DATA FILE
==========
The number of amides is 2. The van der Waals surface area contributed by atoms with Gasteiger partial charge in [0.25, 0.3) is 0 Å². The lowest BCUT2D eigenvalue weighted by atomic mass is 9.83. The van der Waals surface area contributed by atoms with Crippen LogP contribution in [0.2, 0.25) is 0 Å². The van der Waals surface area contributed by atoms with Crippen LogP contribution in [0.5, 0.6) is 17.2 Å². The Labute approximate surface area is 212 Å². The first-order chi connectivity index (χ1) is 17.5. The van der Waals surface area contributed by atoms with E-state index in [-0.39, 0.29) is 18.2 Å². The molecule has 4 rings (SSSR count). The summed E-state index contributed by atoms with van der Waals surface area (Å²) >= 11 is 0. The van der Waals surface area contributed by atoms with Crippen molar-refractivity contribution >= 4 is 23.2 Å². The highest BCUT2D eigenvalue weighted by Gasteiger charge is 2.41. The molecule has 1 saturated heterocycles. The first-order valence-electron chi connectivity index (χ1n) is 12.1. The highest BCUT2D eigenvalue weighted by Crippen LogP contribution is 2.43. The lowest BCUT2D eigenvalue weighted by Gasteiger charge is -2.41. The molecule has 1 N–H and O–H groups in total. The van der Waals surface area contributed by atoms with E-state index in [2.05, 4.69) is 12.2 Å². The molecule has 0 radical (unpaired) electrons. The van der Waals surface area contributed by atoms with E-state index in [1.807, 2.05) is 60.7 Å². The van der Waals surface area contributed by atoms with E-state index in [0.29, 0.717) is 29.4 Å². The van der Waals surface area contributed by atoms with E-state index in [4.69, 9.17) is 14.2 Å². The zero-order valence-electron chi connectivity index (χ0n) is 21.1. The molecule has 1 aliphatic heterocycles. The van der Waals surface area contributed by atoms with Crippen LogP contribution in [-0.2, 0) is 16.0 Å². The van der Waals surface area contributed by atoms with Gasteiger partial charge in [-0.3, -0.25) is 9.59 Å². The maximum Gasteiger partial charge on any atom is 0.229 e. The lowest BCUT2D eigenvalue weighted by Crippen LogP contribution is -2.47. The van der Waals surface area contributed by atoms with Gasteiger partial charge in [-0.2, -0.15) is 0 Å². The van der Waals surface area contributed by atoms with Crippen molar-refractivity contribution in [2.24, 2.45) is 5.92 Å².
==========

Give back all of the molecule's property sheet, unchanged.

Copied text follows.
The number of amides is 2. The van der Waals surface area contributed by atoms with Gasteiger partial charge in [0.25, 0.3) is 0 Å². The lowest BCUT2D eigenvalue weighted by atomic mass is 9.83. The van der Waals surface area contributed by atoms with Crippen LogP contribution in [0.2, 0.25) is 0 Å². The van der Waals surface area contributed by atoms with Crippen LogP contribution in [0.5, 0.6) is 17.2 Å². The Labute approximate surface area is 212 Å². The first-order chi connectivity index (χ1) is 17.5. The van der Waals surface area contributed by atoms with E-state index in [-0.39, 0.29) is 18.2 Å². The molecule has 4 rings (SSSR count). The summed E-state index contributed by atoms with van der Waals surface area (Å²) >= 11 is 0. The van der Waals surface area contributed by atoms with Crippen molar-refractivity contribution >= 4 is 23.2 Å². The highest BCUT2D eigenvalue weighted by Gasteiger charge is 2.41. The molecule has 1 saturated heterocycles. The first-order valence-electron chi connectivity index (χ1n) is 12.1. The highest BCUT2D eigenvalue weighted by Crippen LogP contribution is 2.43. The lowest BCUT2D eigenvalue weighted by Gasteiger charge is -2.41. The molecule has 1 N–H and O–H groups in total. The van der Waals surface area contributed by atoms with E-state index in [2.05, 4.69) is 12.2 Å². The molecule has 0 radical (unpaired) electrons. The van der Waals surface area contributed by atoms with E-state index in [1.807, 2.05) is 60.7 Å². The van der Waals surface area contributed by atoms with E-state index in [0.29, 0.717) is 29.4 Å². The van der Waals surface area contributed by atoms with E-state index in [4.69, 9.17) is 14.2 Å². The zero-order valence-electron chi connectivity index (χ0n) is 21.1. The molecule has 1 aliphatic heterocycles. The van der Waals surface area contributed by atoms with Crippen LogP contribution in [-0.2, 0) is 16.0 Å². The van der Waals surface area contributed by atoms with Gasteiger partial charge in [-0.3, -0.25) is 9.59 Å². The maximum Gasteiger partial charge on any atom is 0.229 e. The lowest BCUT2D eigenvalue weighted by Crippen LogP contribution is -2.47. The van der Waals surface area contributed by atoms with Gasteiger partial charge in [-0.2, -0.15) is 0 Å². The van der Waals surface area contributed by atoms with Crippen molar-refractivity contribution in [2.24, 2.45) is 5.92 Å².